Orchids in history

A blast from the past

“It is difficult to realize that one of these tiny plants may well eventually prove to be a champion and worth a small fortune.” Greenhouses filled with orchids as we know them now are actually the result of orchid hunting by curious botanists in the past. One of them is David Sander who is making his appearance in this old video that was published by British Pathé, where he is producing new orchid specimens by cross pollination. The video is a nice glimpse into the breeding activities of orchids in 1956.

In another video, published in 1967, we see cultivation of orchids at Charlesworth nursery, in Haywards Heath, West Sussex. “You don’t have to live in the Amazonian jungles to grow these beauties. In fact, orchids are no more difficult to grow than chrysanthemums.” It all starts with the seeds. “Seed sowing is a very difficult side of propagation, and best left to the experts. It calls for a keen eye and a lot of know-how.”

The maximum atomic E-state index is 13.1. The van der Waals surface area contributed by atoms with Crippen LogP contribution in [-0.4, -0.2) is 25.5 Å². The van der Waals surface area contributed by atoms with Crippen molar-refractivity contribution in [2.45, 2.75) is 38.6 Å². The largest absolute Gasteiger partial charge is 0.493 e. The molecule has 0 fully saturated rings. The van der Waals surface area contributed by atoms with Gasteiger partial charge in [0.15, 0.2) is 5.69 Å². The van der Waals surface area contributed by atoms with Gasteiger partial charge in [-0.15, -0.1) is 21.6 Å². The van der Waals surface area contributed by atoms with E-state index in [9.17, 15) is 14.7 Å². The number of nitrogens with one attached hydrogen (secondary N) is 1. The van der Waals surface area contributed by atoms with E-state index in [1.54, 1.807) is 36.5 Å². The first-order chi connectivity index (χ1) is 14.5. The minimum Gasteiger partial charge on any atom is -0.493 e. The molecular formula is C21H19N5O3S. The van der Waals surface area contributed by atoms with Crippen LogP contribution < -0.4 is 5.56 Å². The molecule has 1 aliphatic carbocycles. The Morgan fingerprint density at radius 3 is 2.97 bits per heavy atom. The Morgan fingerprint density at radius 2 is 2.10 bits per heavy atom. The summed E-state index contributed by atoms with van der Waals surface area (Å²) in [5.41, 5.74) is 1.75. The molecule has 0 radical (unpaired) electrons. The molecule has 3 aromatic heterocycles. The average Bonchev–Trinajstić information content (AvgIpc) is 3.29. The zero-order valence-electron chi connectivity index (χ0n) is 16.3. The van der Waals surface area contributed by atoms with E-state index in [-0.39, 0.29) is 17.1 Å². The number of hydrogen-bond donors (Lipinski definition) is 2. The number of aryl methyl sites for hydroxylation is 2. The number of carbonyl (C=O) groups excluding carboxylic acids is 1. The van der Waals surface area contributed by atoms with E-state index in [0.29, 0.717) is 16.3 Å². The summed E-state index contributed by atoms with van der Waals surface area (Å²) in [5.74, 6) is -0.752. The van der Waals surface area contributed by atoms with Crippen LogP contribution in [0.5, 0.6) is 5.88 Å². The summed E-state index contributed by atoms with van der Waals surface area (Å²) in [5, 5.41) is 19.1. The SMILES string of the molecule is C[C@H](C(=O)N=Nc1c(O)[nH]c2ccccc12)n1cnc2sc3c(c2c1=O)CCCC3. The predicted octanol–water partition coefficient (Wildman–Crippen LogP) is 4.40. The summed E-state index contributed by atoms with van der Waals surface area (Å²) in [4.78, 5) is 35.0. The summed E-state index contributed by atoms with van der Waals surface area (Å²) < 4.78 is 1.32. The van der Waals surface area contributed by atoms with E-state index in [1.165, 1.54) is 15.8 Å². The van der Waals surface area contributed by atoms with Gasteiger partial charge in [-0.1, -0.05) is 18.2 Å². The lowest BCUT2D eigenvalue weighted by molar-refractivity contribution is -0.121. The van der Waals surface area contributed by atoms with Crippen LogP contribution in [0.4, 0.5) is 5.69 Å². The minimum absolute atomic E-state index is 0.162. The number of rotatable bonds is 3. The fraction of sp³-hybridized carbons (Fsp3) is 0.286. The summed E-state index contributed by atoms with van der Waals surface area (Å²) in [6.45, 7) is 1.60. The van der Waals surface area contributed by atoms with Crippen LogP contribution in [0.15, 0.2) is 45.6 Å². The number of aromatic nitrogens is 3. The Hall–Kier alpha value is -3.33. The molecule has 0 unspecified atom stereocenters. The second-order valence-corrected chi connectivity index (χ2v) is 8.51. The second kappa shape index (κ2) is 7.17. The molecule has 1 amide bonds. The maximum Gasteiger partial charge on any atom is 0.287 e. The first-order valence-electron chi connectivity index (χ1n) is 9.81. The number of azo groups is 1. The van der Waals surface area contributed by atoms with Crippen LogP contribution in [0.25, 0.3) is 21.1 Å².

What started as tiny little green plants in a lot of glass flasks, grows into a wide variety of orchids. “They are just a few of more than 15,000 known species of this exotic plant that captivates the heart of women from Iceland to New Zealand, the orchid.”

And then there is this video about the journey of a Canadian grown orchid from cultivation to transportation across the country. "They are still insignificant compared with the major industrial projects of Canada, the orchid industry is a growing one in the most delightful sense."

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